Syncretic Subculture or Stalinism without Stalin? Soviet Partisans as Communities of Violence
Fedor Danilovich Gnezdilovo was born in 1898 to a poor peasant family in Voronezh province. Long before he became a famous partisan, he joined the counterinsurgency troops fighting the insurrections in Turkestan that began in 1916. During the Civil War he joined the Red Army to fight the Whites in the South, then returned to Central Asia to “liquidate bands” of rebels in the early 1920s. Having finished only a one-class peasant school, he was too illiterate to take advantage of an invitation to study at a party school, he recalled, but after demobilization at the end of 1922 he began work as an executioner for Soviet courts in Central Asia. “Eleven years I shot enemies of the people who were sentenced by our Soviet court,” he proudly told the Academy of Sciences Historical Commission, the socalled Mints Commission, in May 1942.1 By 1929 he had “gone psycho” (zapsikhoval), as he readily admitted in his interview, but was cured after six months in a psychiatric institute. He moved to Moscow and found work in the department of prisons of the NKVD.
In 1937 Fedor Modorov `painted a portrait of he Spanish teacher Abilia Peraita Gómez. The paper offers a documental basd biography of the portait's main character who came to the Soviet Union as a member of the Spanish delegation for the 1st May celebrations in 1937. A tragic fate was reserved for her after homecoming: Republicans' defeat in the Spanish Civil War; exile; separation from her family; concentration camp in France; Second World War and the French Resistance.
This is a review of two recent books on Leon Trotsky, one of the most prominent Russian revolutionary leaders and an ardent critic of Stalin. The review analyses the main arguments of both books as well as their contribution to the study of Trotsky's personality and political legacy.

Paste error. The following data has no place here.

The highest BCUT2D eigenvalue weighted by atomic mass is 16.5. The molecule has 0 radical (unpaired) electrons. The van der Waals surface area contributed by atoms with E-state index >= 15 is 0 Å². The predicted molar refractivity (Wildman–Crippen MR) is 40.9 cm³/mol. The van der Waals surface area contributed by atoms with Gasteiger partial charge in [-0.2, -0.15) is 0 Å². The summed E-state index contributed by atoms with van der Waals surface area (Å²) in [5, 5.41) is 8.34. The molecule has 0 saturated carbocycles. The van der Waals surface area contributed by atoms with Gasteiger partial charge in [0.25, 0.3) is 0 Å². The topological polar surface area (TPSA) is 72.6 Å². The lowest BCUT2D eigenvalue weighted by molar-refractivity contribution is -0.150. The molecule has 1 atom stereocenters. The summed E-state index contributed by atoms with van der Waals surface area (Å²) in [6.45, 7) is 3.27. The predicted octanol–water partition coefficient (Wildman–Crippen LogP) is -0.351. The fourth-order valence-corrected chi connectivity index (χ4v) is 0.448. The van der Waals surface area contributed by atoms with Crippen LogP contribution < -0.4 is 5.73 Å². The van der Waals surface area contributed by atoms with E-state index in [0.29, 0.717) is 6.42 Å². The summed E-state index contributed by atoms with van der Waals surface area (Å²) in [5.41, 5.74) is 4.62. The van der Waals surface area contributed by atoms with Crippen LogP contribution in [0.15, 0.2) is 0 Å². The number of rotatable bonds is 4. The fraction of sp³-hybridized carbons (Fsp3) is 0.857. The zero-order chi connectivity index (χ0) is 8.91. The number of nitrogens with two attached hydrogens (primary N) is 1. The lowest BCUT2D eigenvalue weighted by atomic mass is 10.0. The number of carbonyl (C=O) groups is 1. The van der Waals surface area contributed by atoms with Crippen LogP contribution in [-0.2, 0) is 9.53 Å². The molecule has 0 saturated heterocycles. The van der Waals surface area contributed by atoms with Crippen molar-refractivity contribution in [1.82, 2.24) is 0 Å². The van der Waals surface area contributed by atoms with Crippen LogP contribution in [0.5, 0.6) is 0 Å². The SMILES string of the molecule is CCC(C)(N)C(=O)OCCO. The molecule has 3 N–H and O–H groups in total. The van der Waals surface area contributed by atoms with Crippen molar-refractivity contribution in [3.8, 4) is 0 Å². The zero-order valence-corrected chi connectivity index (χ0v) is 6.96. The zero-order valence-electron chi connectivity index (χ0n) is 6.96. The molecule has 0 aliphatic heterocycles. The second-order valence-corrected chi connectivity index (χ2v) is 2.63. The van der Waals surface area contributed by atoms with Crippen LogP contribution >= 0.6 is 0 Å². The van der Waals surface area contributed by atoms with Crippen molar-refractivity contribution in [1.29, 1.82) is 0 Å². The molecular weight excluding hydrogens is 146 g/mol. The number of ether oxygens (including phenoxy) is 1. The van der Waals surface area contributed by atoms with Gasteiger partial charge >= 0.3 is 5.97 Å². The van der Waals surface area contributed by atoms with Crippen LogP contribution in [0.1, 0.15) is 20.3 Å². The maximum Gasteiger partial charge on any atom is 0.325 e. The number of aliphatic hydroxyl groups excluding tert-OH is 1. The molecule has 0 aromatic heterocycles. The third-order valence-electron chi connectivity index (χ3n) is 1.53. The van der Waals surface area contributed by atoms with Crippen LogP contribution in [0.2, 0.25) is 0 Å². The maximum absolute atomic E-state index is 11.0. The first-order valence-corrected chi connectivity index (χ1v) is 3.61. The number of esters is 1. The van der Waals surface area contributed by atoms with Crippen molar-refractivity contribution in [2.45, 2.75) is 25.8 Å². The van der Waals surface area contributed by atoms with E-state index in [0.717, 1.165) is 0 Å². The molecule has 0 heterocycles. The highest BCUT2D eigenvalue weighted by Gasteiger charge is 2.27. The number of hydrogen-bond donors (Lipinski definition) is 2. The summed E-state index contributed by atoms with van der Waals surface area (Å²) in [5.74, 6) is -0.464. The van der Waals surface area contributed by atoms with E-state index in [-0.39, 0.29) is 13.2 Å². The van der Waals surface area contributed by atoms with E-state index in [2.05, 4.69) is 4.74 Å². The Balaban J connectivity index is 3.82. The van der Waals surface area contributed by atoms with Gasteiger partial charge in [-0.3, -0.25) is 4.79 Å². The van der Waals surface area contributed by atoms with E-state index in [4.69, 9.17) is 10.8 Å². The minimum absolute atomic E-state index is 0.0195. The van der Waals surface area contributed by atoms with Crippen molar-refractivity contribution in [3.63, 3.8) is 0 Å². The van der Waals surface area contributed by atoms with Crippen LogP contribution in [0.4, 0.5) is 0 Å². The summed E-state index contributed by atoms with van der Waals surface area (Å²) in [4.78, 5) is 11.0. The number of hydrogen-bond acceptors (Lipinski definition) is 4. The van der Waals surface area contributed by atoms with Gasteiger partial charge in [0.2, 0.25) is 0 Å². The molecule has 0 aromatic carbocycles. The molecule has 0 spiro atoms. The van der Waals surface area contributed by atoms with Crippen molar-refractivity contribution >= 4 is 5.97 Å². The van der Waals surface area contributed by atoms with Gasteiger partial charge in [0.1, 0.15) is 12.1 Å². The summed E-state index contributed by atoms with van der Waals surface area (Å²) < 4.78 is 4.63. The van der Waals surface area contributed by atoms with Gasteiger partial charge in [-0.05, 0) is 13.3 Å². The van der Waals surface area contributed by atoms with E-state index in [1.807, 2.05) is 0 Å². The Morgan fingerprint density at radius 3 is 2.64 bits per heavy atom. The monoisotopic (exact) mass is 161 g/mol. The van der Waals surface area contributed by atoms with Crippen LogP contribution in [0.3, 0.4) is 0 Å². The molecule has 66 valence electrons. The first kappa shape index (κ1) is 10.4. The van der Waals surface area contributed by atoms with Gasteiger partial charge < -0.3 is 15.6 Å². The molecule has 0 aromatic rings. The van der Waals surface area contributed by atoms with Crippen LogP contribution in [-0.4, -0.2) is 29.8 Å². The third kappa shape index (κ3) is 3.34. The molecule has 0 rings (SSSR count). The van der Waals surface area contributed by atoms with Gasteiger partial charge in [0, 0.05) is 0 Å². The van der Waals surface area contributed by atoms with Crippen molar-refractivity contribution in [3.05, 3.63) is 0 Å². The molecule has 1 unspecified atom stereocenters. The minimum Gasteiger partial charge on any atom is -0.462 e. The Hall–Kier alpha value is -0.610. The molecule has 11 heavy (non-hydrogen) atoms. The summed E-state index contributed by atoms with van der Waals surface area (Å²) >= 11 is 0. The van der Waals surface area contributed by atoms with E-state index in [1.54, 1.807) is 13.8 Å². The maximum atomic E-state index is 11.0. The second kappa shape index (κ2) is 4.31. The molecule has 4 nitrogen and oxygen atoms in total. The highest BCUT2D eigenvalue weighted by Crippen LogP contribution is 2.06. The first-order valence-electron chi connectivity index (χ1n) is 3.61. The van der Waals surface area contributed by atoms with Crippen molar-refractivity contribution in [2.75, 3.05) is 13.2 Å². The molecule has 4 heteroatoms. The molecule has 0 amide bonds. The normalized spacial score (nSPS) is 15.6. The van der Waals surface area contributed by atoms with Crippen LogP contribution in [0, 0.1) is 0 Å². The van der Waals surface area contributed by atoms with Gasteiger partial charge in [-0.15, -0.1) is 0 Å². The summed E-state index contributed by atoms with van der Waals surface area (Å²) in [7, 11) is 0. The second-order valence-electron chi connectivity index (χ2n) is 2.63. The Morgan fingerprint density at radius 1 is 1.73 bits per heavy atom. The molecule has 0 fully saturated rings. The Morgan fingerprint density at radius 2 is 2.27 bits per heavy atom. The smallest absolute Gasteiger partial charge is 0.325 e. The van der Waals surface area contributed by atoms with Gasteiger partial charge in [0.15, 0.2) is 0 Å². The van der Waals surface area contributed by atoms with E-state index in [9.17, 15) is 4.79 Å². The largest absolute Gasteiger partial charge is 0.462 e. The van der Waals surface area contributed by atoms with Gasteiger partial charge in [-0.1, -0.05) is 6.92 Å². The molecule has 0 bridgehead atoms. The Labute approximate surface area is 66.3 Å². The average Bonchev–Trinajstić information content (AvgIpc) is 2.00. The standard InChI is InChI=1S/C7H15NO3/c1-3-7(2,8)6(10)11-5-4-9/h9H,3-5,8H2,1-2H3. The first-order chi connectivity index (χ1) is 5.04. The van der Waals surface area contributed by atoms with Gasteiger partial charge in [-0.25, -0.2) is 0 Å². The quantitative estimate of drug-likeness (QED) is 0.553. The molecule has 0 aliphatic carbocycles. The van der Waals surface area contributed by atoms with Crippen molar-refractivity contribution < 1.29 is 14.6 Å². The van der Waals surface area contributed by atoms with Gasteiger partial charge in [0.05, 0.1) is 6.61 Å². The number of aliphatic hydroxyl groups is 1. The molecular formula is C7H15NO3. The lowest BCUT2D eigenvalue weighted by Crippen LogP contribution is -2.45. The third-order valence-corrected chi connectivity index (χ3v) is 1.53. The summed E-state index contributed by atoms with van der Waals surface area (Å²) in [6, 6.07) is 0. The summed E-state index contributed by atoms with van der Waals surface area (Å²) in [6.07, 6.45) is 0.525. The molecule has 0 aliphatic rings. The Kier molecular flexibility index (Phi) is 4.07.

A major contribution to the growing literature on Soviet nationality policy. David Brandenberger frames his study with a large and important question: the generation of a Russian/Soviet national identity during the Stalinist years. He tells the important story of the production of a more nationalist world view and how it was received, moving from elites to the masses. Focusing on history and historians, Brandenberger links historiography with nation-making and state building. This work should be widely read, not least because it clearly and eloquently illuminates the painful process of forging national identity. (Ronald Grigor Suny, University of Chicago) Brandenberger alters our understanding of how Soviet culture was created and how it held Soviet society together. Perhaps the greatest strength of the book is the foundation of documents on which it rests. Clearly the result of years of gathering, these documents show us Stalinism as received, as a set of social practices and discourses in constant revision and misuse. National Bolshevism illuminates broader debates about the functioning of Soviet society, the origins of national consciousness, and the formation of the subject with the modern state, and will be a widely read contribution to the field. (James von Geldern, Macalester College)
The paper explores a symbolic appropriation of Saimaa Canal by Soviet media after it became part of the USSR in the 1940s.